Although the focus of the story is helping handicapped people, I think it is obvious that the goals are much broader. There is a reason that DARPA is behind the study. Imagine being able to control a drone directly, without having to rely on a computer game joystick. Or equipping soldiers with heavy exoskeletons that turn a single soldier into a walking tank (shades of Metroid). The possibilities are endless, and somewhat frightening at the same time. Remember the movie Surrogates?
I just find it interesting that the project is being publicized in this way. Fact is, although it may lead to ways to help handicapped people, right now they are the guinea pigs for development of much less altruistic objectives.
Brain-controlled technologies could restore communication, mobility and independence for patients like Hutchinson, who is identified as patient S3, said Dr. Leigh Hochberg, engineering professor at Brown University and a neurologist at Massachusetts General Hospital. “We are hoping to provide a technology that will translate the intention to move, as decoded directly from brain signals, back into commands to control assistive devices or prosthetic limbs,” he said.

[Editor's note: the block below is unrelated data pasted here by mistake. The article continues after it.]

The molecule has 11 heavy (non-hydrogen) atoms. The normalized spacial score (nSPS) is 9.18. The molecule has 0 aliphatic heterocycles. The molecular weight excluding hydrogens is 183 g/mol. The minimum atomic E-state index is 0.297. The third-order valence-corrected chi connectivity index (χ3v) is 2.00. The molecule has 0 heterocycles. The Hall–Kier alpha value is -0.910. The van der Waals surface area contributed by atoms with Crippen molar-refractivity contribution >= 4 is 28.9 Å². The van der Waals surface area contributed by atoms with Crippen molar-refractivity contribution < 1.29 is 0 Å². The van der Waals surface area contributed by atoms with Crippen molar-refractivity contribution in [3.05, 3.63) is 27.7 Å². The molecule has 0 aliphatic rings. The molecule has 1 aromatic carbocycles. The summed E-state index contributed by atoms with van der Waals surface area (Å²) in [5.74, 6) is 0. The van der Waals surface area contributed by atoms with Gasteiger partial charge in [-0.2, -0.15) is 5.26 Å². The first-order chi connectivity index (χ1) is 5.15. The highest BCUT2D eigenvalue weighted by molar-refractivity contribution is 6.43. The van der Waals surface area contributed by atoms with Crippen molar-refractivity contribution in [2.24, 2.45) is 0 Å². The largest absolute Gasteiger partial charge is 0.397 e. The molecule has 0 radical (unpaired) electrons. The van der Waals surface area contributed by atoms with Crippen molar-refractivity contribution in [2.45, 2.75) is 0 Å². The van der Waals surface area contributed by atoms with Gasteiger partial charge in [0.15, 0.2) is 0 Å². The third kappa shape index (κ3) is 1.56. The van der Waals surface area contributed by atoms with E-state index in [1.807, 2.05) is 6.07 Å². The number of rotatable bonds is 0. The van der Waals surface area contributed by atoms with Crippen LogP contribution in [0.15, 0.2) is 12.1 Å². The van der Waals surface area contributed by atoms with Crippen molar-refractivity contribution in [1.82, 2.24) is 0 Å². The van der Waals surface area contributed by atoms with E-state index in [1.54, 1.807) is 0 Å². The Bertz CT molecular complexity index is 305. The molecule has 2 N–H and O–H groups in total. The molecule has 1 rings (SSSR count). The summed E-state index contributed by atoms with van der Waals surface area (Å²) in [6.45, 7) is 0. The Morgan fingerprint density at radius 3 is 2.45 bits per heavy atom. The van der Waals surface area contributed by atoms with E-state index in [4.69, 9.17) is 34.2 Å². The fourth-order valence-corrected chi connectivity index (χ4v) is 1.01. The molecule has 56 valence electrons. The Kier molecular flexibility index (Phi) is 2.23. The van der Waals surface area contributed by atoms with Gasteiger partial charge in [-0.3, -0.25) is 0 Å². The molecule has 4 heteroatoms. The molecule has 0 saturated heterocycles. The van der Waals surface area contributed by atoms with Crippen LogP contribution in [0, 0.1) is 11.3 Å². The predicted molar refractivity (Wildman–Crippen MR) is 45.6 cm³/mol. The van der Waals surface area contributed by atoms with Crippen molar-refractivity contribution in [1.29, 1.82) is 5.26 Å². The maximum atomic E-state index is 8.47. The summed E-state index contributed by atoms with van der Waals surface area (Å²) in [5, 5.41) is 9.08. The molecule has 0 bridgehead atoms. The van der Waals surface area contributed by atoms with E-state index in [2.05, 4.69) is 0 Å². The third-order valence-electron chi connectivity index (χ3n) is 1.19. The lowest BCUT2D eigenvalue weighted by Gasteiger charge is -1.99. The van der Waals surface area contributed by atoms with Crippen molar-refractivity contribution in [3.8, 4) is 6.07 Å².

Previous research by this team proved that paralyzed patients could control a computer cursor with their thoughts, and last fall, neuroscientists at Duke Medical Center proved that monkeys could control a robotic arm with their thoughts. This new paper, appearing today in Nature, shows it can work in humans. Hutchinson had the implant for five years, according to study co-author John Donoghue, who has led the development of the technology known as BrainGate. The fact that it worked for so long — both the implant, and her motor cortex itself — is an encouraging sign, he said